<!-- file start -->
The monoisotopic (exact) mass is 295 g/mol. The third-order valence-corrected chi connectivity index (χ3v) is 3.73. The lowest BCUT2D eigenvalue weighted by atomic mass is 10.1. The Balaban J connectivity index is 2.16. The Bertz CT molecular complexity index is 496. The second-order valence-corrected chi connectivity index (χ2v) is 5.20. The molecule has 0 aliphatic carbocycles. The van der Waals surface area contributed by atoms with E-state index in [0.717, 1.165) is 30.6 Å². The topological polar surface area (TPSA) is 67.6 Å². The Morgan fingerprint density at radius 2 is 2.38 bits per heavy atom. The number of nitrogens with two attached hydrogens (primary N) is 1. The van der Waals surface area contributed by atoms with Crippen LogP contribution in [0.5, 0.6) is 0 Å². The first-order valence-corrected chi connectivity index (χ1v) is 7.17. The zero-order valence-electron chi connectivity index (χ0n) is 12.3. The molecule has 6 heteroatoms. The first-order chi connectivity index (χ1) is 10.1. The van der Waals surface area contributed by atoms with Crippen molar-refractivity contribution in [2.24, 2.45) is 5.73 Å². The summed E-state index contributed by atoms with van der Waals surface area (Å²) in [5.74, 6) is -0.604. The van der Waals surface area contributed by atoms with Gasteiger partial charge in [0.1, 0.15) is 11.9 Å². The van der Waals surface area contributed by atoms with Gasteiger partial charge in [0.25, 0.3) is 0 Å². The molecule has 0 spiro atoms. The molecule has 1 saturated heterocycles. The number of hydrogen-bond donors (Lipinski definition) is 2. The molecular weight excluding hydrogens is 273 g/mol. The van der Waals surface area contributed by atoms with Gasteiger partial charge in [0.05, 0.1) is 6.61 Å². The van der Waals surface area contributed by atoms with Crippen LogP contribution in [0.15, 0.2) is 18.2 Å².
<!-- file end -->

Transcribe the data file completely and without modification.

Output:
The monoisotopic (exact) mass is 295 g/mol. The third-order valence-corrected chi connectivity index (χ3v) is 3.73. The lowest BCUT2D eigenvalue weighted by atomic mass is 10.1. The Balaban J connectivity index is 2.16. The Bertz CT molecular complexity index is 496. The second-order valence-corrected chi connectivity index (χ2v) is 5.20. The molecule has 0 aliphatic carbocycles. The van der Waals surface area contributed by atoms with E-state index in [0.717, 1.165) is 30.6 Å². The topological polar surface area (TPSA) is 67.6 Å². The Morgan fingerprint density at radius 2 is 2.38 bits per heavy atom. The number of nitrogens with two attached hydrogens (primary N) is 1. The van der Waals surface area contributed by atoms with Crippen LogP contribution in [0.5, 0.6) is 0 Å². The first-order valence-corrected chi connectivity index (χ1v) is 7.17. The zero-order valence-electron chi connectivity index (χ0n) is 12.3. The molecule has 6 heteroatoms. The first-order chi connectivity index (χ1) is 10.1. The van der Waals surface area contributed by atoms with Crippen molar-refractivity contribution in [2.24, 2.45) is 5.73 Å². The summed E-state index contributed by atoms with van der Waals surface area (Å²) in [5.74, 6) is -0.604. The van der Waals surface area contributed by atoms with Gasteiger partial charge in [0.1, 0.15) is 11.9 Å². The van der Waals surface area contributed by atoms with Gasteiger partial charge in [0.25, 0.3) is 0 Å². The molecule has 0 spiro atoms. The molecule has 1 saturated heterocycles. The number of hydrogen-bond donors (Lipinski definition) is 2. The molecular weight excluding hydrogens is 273 g/mol. The van der Waals surface area contributed by atoms with Gasteiger partial charge in [0.05, 0.1) is 6.61 Å². The van der Waals surface area contributed by atoms with Crippen LogP contribution in [0.15, 0.2) is 18.2 Å².